Guy Benson asks them:
One gentleman told me he’d emailed Rep. Melissa Bean (D-Ill.) to register opposition to the House health care bill. He received an email response from Bean’s office the next day (entirely appropriate), followed by the Axelrod email a few days later. Another caller said she’d contacted Sen. Debbie Stabenow’s (D-Mich.) office for a similar reason. She, too, heard first from Stabenow’s staff, then from Axelrod. Again, neither caller had ever been in touch with the White House.
The suggestion I raised above merits further scrutiny. Could the aforementioned “outside groups” include the political offices of elected Democrats? It stands to reason: If the White House set up a (now defunct) email account asking average Americans to inform on one another regarding health care “misinformation,” wouldn’t constituent correspondence sent directly to elected representatives serve as a natural gold mine for culling opponents’ arguments against the president’s plan? One wonders if certain Democratic members chose to pass along this information on their own initiative, or if they were responding to encouragement (read: following orders) from the White House to do so…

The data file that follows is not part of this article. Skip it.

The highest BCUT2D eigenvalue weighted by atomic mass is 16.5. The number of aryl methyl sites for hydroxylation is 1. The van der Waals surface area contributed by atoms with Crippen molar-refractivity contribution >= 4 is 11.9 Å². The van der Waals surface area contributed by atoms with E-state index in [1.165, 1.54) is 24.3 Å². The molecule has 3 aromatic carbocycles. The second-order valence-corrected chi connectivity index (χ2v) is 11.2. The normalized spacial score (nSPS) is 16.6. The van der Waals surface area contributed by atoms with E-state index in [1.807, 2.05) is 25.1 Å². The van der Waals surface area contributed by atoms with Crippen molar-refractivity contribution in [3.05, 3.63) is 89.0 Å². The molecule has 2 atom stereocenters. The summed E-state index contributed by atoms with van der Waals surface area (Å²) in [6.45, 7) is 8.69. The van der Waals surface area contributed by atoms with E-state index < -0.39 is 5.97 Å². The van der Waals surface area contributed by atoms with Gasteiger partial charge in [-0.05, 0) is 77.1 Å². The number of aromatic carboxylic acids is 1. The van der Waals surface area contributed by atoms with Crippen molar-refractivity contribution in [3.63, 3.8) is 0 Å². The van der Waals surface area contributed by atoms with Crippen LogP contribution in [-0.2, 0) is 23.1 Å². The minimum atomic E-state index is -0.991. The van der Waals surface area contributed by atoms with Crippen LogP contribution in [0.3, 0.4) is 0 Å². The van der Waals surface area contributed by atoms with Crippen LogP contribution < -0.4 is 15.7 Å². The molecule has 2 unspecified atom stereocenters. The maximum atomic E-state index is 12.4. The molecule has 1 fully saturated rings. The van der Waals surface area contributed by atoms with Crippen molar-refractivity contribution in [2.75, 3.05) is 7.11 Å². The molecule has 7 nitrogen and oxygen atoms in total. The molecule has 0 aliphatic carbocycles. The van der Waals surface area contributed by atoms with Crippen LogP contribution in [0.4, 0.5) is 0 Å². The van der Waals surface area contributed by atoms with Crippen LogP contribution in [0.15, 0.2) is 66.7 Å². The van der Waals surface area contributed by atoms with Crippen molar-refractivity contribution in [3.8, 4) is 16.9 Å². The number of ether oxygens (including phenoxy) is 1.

…members of [the] public have a right to know how the White House got its hands on scores of private email addresses, and whether Democrats were surreptitiously using constituent correspondence and the [email protected] email account to assemble new mass lists—without the knowledge or permission of those on the lists—in order to distribute partisan talking points.